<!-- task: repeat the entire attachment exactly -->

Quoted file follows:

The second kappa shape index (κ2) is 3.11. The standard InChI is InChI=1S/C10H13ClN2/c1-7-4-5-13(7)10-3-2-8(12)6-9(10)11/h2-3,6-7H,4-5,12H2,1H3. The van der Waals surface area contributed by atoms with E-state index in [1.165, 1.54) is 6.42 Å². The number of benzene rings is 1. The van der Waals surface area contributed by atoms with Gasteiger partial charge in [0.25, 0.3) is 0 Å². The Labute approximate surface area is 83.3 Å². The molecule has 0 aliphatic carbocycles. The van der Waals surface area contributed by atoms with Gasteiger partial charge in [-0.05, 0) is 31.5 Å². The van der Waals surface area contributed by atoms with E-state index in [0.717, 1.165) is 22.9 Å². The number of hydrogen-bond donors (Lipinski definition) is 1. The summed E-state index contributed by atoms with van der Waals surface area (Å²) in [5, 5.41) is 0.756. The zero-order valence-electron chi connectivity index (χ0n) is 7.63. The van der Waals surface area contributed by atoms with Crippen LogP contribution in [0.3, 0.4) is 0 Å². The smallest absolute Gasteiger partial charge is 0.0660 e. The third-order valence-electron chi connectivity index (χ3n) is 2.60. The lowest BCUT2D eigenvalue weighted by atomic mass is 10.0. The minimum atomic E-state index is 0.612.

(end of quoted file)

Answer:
The second kappa shape index (κ2) is 3.11. The standard InChI is InChI=1S/C10H13ClN2/c1-7-4-5-13(7)10-3-2-8(12)6-9(10)11/h2-3,6-7H,4-5,12H2,1H3. The van der Waals surface area contributed by atoms with E-state index in [1.165, 1.54) is 6.42 Å². The number of benzene rings is 1. The van der Waals surface area contributed by atoms with Gasteiger partial charge in [0.25, 0.3) is 0 Å². The Labute approximate surface area is 83.3 Å². The molecule has 0 aliphatic carbocycles. The van der Waals surface area contributed by atoms with Gasteiger partial charge in [-0.05, 0) is 31.5 Å². The van der Waals surface area contributed by atoms with E-state index in [0.717, 1.165) is 22.9 Å². The number of hydrogen-bond donors (Lipinski definition) is 1. The summed E-state index contributed by atoms with van der Waals surface area (Å²) in [5, 5.41) is 0.756. The zero-order valence-electron chi connectivity index (χ0n) is 7.63. The van der Waals surface area contributed by atoms with Crippen LogP contribution in [0.3, 0.4) is 0 Å². The smallest absolute Gasteiger partial charge is 0.0660 e. The third-order valence-electron chi connectivity index (χ3n) is 2.60. The lowest BCUT2D eigenvalue weighted by atomic mass is 10.0. The minimum atomic E-state index is 0.612.